Taxes, Inflation Blamed for 25% Fall in Gazprom Profit

Gazprom said profit fell 25 percent in the second quarter as inflation and taxes drove up costs.

Net income dropped to 103 billion rubles ($4.2 billion), from 136 billion rubles a year earlier, the company said on its web site Wednesday. Operating expenditures increased 18 percent, to 390 billion rubles, as spending on wages, repairs, materials, electricity and purchased oil and gas rose. Gazprom's effective tax rate advanced to 31 percent, UBS Moscow gas analyst Dmitry Lukashov said Wednesday. Sales rose 5.1 percent to 532 billion rubles.

"Gazprom has disappointed in terms of cost control," Deutsche Bank analysts Pavel Kushnir and Olga Danilenko said in a note to investors. Spending on staff fell only 2 percent compared with the first quarter, against declines of 9 to 18 percent during the same interval in previous years, the analysts wrote.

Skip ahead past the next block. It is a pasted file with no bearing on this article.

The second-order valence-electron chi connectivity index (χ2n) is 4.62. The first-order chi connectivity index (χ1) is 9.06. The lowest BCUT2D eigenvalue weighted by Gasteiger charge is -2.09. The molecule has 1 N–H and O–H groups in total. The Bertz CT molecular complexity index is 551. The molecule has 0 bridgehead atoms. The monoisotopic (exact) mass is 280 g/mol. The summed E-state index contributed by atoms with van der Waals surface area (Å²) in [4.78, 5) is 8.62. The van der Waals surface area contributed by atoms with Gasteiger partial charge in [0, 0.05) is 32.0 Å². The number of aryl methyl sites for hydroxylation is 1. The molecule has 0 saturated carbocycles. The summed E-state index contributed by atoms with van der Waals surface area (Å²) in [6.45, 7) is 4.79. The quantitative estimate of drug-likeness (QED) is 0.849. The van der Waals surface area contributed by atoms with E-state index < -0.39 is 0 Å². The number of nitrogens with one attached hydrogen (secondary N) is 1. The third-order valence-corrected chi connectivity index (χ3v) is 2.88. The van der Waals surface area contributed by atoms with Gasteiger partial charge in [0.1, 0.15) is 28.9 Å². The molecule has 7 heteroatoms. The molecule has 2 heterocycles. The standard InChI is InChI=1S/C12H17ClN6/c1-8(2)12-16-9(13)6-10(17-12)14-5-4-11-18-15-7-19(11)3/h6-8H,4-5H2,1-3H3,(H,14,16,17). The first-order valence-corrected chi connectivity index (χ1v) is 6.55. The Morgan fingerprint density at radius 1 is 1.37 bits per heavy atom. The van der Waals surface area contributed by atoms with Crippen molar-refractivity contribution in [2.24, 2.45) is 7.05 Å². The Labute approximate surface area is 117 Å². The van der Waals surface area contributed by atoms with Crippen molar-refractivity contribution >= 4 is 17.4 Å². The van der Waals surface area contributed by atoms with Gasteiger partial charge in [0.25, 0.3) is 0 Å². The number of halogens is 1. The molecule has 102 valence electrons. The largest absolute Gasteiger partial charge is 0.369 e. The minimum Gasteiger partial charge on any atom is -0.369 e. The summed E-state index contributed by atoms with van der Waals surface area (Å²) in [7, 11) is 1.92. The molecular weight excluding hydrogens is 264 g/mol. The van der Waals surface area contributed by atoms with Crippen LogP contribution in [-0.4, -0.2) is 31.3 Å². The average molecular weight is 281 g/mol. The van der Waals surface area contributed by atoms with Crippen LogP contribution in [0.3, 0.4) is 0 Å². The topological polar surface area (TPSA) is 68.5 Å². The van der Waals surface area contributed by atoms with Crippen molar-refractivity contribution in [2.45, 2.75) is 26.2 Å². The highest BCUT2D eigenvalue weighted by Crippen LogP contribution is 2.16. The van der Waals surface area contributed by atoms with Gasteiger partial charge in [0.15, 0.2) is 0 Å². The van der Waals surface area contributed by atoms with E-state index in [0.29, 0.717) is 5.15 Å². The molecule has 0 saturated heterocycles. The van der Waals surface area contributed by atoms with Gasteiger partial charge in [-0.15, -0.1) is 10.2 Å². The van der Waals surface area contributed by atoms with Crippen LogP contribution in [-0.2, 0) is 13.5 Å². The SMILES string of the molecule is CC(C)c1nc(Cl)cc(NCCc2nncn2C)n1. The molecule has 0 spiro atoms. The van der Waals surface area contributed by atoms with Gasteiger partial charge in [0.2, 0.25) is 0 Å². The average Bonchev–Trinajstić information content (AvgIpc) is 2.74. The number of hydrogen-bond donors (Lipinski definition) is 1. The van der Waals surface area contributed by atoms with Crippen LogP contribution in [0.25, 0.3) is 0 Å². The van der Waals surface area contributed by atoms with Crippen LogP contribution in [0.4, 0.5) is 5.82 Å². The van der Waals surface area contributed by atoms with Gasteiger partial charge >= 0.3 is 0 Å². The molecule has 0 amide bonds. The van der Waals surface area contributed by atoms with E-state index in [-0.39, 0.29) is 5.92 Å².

Total long-term borrowings rose 37 percent in the first half to 1.1 trillion rubles as of June 30, more than any other Russian company. The figure was 806 billion rubles as of Dec. 31.

Sales in the second quarter advanced because of higher prices in Russia and former Soviet republics including Ukraine and Belarus. Demand in those markets and Europe was little changed.

Gazprom on Tuesday received approval from the government to raise domestic prices as much as 25 percent next year. Exports have been more lucrative for Gazprom, the world's largest gas producer, which supplies a quarter of Europe's gas.

"The 25 percent tariff decision trumps everything else," Beadle said.

Gazprom plans to export a record 157.7 billion cubic meters to Europe next year, after lowering its estimate for European exports this year by 2 percent. The price may reach $354 per 1,000 cubic meters in 2008, chief executive Alexei Miller said last week, one-third more than the forecast for this year.